“Yes, sir, of course,” Charles says, and proceeds to the jet, where the steward has appeared at the top of the portable stairs.

  As far as the open door allows Hendrickson to see, no one waits for him in the passenger compartment of the limo. He warily surveys the tarmac surrounding the private-aircraft terminal—the parked planes, the variety of battery-powered service vehicles attending them, mechanics and luggage handlers and embarking passengers—seeking those who might be shanghaiers in league with the chauffeur, but he sees no one who appears particularly suspicious, because all of them look suspicious.

  A few people notice him, which means they are not individuals of concern. Any operative wh
o has him under surveillance will be at pains to avoid looking at him. No doubt he attracts their interest because he’s tall, handsome, with a stylish mane of salt-and-pepper hair, the very image of success, authority, and erudition.

  Inevitably, he thinks back to the missing chardonnay and the inappropriate pinot grigio. Could it be that some drug was given to him in the wine? To what purpose? Perhaps it is some new delayed-effect sedative that requires five or six hours to work, that will drop him into a sudden, helpless sleep when he’s in the limo and at the mercy of the driver. Or perhaps the damn stuff lingers in the system an inordinately long time; so that when he unwittingly drinks another doctored beverage hours later, the two will combine in his blood to form both a sedative and a truth serum, compelling him to divulge all his secrets while in a drugged sleep.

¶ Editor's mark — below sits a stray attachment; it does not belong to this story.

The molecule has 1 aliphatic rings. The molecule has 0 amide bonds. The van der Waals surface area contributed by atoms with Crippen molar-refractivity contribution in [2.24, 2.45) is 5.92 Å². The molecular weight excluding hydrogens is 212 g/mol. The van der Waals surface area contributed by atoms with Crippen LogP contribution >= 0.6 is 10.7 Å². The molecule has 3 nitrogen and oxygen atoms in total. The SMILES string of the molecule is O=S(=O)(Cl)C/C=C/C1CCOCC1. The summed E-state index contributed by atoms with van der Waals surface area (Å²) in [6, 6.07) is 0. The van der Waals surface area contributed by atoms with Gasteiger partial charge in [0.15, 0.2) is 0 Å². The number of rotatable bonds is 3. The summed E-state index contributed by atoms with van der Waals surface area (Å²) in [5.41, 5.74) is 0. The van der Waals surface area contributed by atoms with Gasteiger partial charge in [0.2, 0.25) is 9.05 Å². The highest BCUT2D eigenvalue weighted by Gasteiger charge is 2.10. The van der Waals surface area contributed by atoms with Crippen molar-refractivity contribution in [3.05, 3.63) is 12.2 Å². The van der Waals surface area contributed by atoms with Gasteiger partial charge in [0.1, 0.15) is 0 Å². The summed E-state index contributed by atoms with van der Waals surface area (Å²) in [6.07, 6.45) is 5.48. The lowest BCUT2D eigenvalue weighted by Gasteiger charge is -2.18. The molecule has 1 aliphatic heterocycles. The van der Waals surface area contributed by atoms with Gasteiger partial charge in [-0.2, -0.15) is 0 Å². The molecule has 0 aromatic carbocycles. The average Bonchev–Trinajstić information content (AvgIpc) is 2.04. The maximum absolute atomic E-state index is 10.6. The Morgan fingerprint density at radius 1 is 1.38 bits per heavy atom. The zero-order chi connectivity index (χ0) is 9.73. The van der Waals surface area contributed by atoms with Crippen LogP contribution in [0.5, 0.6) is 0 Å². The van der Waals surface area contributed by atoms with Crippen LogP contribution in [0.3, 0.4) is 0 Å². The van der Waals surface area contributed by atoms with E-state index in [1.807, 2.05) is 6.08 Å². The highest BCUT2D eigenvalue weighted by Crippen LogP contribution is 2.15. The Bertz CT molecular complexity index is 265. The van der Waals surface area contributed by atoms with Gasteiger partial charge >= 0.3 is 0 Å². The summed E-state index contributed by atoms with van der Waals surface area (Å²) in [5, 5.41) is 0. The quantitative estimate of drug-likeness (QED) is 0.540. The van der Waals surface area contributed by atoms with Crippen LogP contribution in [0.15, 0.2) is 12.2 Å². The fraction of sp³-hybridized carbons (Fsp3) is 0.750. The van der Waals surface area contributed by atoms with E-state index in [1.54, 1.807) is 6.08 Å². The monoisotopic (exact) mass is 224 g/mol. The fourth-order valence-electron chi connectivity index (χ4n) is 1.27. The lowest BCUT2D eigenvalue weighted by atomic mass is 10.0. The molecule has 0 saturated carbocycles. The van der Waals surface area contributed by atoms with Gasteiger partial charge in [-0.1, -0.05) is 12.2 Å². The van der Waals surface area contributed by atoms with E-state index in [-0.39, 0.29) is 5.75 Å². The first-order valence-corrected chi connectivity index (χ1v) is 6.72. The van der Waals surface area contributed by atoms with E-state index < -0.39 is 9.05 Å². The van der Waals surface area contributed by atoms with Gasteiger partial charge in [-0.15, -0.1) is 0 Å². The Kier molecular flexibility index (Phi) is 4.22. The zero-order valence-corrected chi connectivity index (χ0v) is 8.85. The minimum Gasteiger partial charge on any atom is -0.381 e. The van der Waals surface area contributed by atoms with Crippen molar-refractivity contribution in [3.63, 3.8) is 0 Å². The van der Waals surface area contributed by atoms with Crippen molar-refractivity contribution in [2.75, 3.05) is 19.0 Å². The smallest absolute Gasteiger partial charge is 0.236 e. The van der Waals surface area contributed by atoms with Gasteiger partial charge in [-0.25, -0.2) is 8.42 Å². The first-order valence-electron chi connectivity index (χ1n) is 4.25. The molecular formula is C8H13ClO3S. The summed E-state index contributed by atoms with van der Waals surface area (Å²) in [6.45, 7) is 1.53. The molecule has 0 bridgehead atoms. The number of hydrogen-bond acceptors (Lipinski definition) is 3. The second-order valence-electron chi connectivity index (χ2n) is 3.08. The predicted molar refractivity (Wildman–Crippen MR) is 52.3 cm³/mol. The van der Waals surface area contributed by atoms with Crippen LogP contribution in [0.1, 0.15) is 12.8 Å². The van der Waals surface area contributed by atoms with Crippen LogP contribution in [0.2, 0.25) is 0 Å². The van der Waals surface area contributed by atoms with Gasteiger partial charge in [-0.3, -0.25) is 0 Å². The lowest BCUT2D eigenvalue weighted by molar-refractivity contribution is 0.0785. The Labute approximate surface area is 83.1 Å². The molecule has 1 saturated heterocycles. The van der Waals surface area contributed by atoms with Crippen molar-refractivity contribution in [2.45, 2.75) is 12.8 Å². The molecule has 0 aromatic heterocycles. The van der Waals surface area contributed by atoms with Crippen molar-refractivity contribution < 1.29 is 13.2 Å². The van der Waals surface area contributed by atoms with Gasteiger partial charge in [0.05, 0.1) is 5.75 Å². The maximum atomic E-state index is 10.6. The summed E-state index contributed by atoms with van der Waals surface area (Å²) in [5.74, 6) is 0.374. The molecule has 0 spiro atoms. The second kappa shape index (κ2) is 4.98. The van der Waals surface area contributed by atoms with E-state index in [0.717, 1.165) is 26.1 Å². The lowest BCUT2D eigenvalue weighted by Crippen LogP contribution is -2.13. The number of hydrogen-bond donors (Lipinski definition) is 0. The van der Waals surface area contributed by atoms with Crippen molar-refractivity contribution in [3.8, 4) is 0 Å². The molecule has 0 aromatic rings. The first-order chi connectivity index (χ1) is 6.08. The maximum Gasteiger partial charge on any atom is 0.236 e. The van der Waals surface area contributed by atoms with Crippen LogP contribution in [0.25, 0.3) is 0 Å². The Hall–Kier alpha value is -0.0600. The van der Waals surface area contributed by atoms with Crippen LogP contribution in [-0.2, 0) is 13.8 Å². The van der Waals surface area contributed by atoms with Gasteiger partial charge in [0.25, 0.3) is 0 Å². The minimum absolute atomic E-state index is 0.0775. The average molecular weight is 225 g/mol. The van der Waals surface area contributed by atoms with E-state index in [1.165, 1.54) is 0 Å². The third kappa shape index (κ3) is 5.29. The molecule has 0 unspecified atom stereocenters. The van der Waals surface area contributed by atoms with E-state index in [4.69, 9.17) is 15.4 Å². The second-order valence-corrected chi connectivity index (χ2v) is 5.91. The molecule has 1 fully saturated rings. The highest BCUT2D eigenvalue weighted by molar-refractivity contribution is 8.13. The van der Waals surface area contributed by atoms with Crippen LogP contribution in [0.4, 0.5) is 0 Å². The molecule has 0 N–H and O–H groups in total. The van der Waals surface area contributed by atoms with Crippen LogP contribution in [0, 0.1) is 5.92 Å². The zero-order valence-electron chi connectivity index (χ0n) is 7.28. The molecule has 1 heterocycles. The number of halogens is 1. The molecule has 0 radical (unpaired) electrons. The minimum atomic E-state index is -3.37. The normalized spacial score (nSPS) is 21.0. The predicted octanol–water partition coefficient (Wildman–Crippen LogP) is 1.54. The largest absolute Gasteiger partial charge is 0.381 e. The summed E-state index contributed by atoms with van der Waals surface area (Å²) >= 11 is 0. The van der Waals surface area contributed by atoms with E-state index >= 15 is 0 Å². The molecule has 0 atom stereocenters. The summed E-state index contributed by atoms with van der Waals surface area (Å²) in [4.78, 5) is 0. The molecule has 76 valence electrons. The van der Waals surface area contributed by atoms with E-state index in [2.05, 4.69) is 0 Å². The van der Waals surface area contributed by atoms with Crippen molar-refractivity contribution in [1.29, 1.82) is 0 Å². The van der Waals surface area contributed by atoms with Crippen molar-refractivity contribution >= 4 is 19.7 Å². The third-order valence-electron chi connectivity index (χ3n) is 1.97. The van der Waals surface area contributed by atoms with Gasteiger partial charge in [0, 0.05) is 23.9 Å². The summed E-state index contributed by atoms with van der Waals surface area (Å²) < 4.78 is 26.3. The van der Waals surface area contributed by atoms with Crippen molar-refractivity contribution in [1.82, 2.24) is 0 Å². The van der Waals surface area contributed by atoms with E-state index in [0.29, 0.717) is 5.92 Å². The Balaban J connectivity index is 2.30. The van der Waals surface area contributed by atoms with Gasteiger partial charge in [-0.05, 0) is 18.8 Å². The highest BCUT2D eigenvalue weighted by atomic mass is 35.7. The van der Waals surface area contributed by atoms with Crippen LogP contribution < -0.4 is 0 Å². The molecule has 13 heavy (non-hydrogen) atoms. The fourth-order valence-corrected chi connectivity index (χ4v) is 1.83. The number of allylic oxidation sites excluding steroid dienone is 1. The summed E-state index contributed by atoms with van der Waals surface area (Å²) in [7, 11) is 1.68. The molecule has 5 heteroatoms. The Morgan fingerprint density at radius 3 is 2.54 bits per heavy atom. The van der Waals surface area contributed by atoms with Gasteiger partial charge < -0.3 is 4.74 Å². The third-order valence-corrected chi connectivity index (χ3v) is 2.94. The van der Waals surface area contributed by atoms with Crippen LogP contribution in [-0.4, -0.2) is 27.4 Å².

That scenario might seem unlikely, even absurd, to a layman unfamiliar with the technological advances that have occurred in the fields of espionage and national security during the past decade. But Booth Hendrickson is well aware that, week by week, the unlikely is waxing into fact, and the impossible is waning into the probable.

  He regrets not having bodyguards.

  For three reasons, he doesn’t travel with security. First, in spite of all his power, his face is unknown to the general public. He doesn’t need to worry about being accosted by some deranged proponent of limited government or an earnest but disturbed advocate for the proposition that animals should be allowed to vote, or any of the other human debris that is becoming an ever larger part of the population. Second, the men on a security detail might testify in court about where Booth goes and with whom he speaks; a man in his position can’t risk constant witnesses. Third, he carries a gun, knows how to use it, and has confidence in his innate—if untested—talent for physical violence and derring-do.